The power capacity of your speakers is how much electricity your device needs.

As I said earlier…

Speakers are usually measured by how many watts they can handle.

And power capacity is the official term for this measurement.

You can usually find this value on your device’s user manual or specifications. 

So once you know how many watts your speakers can handle, proceed to the next step.

Note: This is also called RMS or program watts

Warning: Record your speakers’ power capacity, not its peak power capacity. The latter refers to the maximum electricity your device can handle in short periods. So using this value for the equation later will damage your speakers. 

#2: Identify your speakers’ nominal impedance 

Now that you know the amount of power your speakers can handle…

It’s time to figure out your speakers’ nominal impedance (in ohms). Or how much they can resist electricity’s current. 

Note: You’ll see this on your speakers’ specifications or user manual. 

#3: Calculate the watts your AMP needs

Just multiply your speakers’ wattage by 1.5. 

Then, take note of the product.

For example, if your speakers have 300 watts… 

Multiply 300 x 1.5, and you’ll get 450.

Important: The number you’ll get is how much your amplifier’s watts need to be. So if your speakers have 300 watts, buy an AMP with 450 watts per channel. 

Now, many people worry that a more powerful amplifier will destroy their speakers.

But fret not. 

Your speakers will be safer with an AMP that has more wattage than the other way around. 

As I said, the power capacity of your speakers is how much electricity it needs to work.

On the other hand, the wattage of your AMP is how powerful it is.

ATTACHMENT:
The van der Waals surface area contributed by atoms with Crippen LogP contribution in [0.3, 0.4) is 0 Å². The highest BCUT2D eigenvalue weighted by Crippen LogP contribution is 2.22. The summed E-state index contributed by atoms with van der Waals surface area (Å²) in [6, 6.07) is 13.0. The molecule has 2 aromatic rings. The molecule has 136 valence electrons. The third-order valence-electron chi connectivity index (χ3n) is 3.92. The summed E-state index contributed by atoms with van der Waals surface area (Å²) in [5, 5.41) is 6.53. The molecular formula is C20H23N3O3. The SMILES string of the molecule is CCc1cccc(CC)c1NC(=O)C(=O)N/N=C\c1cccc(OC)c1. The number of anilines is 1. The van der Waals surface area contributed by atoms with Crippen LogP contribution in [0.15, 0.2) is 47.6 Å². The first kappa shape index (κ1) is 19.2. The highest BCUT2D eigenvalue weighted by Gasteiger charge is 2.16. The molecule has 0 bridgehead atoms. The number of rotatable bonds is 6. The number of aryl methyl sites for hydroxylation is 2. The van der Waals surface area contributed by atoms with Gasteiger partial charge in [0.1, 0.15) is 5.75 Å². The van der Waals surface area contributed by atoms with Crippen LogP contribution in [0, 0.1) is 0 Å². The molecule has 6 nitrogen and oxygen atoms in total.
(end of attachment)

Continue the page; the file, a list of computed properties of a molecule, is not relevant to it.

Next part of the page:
Now, if your amplifier only has just as many watts as your speakers…

The former will have a hard time generating enough power for the latter.

However, if your AMP is stronger…

It’ll have a much easier time carrying electricity to your speakers. 

That’s because it brings enough power and will always have extra if needed. 

However, this doesn’t mean you can simply use any amplifier with more watts. 

Warning: Stick to the calculation you made earlier. Never use an AMP that’s 200% more powerful than your speakers. Because you might overpower the latter and destroy its components. 

#4: Match your devices’ nominal impedance 

As I’ve said earlier, your speakers and amplifier should have the same nominal impedance. 

Or else, you’ll risk destroying your devices. 

Let me give you an example:

If your speakers have 4 ohms and your AMP has 8…

You’ll fry your amplifiers’ components and blow your speakers out.

That’s because your AMP will be more resistant to electricity than the latter. 

On the other hand, if your speakers’ ohms are higher than your amplifier’s…